I too am a victim of copyright infringement. Not once, but twice. Both by large, well known, international companies. I took the first case through the legal proceedings and was compensated, but signed a document so that I would never reveal the details of the case publicly. But I won…it was something. Then 6 months after, I discovered an even more blatant copy. However, because I had signed over the copyright to an independent design company for the use on their products I had no control over legal proceedings. They did take them to ‘court’ and won, but I received nothing…just the sadness and heartache of having my designs stolen in the first place.
    I’m so over this new copying behaviour from large corporations. Never will I release copyright again, only lease my work. But sadly I am reluctantly wanting to design anymore, instead I choose to paint.
    Sadly, I think though, that your post is only a ripple in the ocean, but thank you anyway for making it happen.
    The internet may be a place that makes copying easier, but it is also a place that can prove ownership by recording times and dates of origins.

    If independent artists/designers don’t step up to the podium when their work has been stolen/copied and do something about it, then it will make it easier for the bigger companies to keep stealing.

  30. Bree says:

    Great post. I know all situations are different, but it’s so hard to know who is copying and who has just had the same idea.
    I could say that people are copying my artwork but the truth is they probably have never seen what I do but have had the same idea. There is usually no proof that someone is copying you. Unless the two items are identical.
    I am going from my own experience of feeling like people have copied me and of being accused of a copycat.
    When I was accused it was downright hurtful and upsetting. I had not seen the other persons work and just had the same idea on my own. The two artworks were not even identical just had the same idea going around. I was abused and attacked by her friends on my facebook page.
    I know how horrible it feels when you think your work has been copying but please think before you accuse, make sure you know for sure that the person has actually copied you.
    Thanks for listening.

  31. Janet says:

    I agree that people should do their own work, however, my daughter was wrongly accused of copying another designer (really a pseudo designer because she uses others’ actual designs in her products) She made a public spectacle, encouraged her friends to harass her and basically humiliated her in the industry. She doesn’t have the desire to go after her legally and knowing that she wasn’t the only one who was bullied by this girl helps some.

  32. TravlynWomyn says:

    Great information and resources. Thank you so much for taking the time to help us through this horrendous dilemma. Why can’t people enjoy creating their own, unique styles? I cannot believe they feel good about the damage they do through theft. And to hear of such notable, formerly-respected companies being such outlandish offenders is gut-wrenching. Thank you so much for helping us open our eyes more wisely.

  33. Trish Goodfield says:

    I agree this is an issue however there are also artists, designers & crafters who copy from the large stores, many have blogs dedicated to it. I’m certainly not defending the large companies but these other people are equally unethical.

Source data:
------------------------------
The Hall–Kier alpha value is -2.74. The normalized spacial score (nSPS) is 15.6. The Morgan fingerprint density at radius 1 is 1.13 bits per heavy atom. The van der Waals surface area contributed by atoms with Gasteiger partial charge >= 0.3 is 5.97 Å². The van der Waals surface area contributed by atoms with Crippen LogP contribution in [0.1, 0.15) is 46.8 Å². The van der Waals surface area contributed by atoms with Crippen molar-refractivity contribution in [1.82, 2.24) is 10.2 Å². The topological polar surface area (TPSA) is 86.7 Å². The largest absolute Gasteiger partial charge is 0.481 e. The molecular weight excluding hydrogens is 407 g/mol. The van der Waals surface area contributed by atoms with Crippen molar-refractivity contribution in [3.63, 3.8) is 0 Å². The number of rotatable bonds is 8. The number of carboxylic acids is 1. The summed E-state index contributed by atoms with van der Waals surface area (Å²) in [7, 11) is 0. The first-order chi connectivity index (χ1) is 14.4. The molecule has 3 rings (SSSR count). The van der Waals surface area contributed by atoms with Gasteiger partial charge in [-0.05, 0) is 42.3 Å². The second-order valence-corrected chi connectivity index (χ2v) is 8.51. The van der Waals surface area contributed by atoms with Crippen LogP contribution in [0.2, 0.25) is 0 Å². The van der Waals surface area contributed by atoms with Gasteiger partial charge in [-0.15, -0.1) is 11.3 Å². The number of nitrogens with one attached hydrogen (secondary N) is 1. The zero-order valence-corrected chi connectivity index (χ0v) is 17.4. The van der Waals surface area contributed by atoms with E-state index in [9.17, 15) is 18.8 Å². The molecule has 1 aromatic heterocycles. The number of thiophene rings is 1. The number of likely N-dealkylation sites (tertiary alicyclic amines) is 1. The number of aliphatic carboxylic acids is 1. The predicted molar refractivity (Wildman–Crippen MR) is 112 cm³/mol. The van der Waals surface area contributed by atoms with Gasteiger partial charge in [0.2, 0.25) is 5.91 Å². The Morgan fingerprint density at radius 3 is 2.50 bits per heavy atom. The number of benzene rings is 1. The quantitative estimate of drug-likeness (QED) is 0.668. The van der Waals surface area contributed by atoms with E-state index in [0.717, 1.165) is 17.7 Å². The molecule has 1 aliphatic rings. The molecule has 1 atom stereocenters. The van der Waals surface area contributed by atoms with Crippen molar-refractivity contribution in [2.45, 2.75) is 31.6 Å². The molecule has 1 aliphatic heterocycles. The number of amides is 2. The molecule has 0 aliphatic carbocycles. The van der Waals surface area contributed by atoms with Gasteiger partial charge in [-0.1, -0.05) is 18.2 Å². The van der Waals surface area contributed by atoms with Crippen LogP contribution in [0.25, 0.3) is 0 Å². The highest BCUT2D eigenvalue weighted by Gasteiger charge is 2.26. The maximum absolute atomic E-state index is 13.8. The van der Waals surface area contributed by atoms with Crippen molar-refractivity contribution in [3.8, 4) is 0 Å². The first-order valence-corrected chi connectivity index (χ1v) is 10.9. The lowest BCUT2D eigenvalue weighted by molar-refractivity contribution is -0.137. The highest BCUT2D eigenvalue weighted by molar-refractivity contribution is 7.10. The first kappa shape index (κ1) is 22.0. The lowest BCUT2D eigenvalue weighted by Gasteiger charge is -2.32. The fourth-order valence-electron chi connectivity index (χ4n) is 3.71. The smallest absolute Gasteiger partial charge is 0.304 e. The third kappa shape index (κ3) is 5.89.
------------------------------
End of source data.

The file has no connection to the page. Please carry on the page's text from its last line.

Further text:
34. I just found a similar design to mine on a online handmade site…okay, so its possible for people to come up with a similar idea to mine…but when I saw they had copy and pasted my description also, I was mortified, sick and hopelessly paralysed that someone could be so blatant!!
    THANK YOU for your article. I am working on my best course of action, but in the meantime, you made me feel a little bit stronger about being so exposed in such an industry!!

  35. Kay Tee says:

    FANTASTIC article – and I’m spreading the word. Facebook and Etsy are the new breeding grounds for artistic theft – and people need to be aware of how they can protect themselves – and FIGHT.

  36. stephanie says:


    i came across this entry looking for advice on a fine line topic in the crafting community i craft in – is it copying when you take a technique that another crafter and crafter’s all over the world use – to make your own version of that item? my problem is i want to make my own range of up-cycled plates with sweet images of birds and teacups and phrases on them – another crafter has screamed at me for doing so and accusing me of stepping on her toes – when she does tattoo and religious plates – is this copying or craft bullying? Advice would be greatly appreciated

  37. ghost says:

    I find it ironic that in an article dealing with artist theft and unoriginal ideas you chose to show these place cards that are obvious rip offs of the “Keep Calm & Carry On” British propaganda of WWII.

  38. squiggysmom1 says:

    What about copyrighted fabric? I would like to make a doll based on an idea I have had for years, but with all the copyright laws today, I feel frozen. How far does the reach of fabric copyright law go? If I make dolls with the intent to sell them, is it possible, in theory, for the designer of each material I use to claim copyright infringement?

  39. Bernadette Leedom says:

    Hi there, I need help and don’t know what to do. I handmade a baby Outfit back 2010 and sold it on Etsy. 2 years later I saw someone copied inch by inch of my design and they even used my photos of my work to sell their copied Outfit. I have been struggling since It’s all over the net now for almost 1/8 the price of my work. Now ai just saw a US based company used my photo to advertise their Outfit on a sponsored Facebook post. I almost die after seing it.. I don’t know what to do… Please help.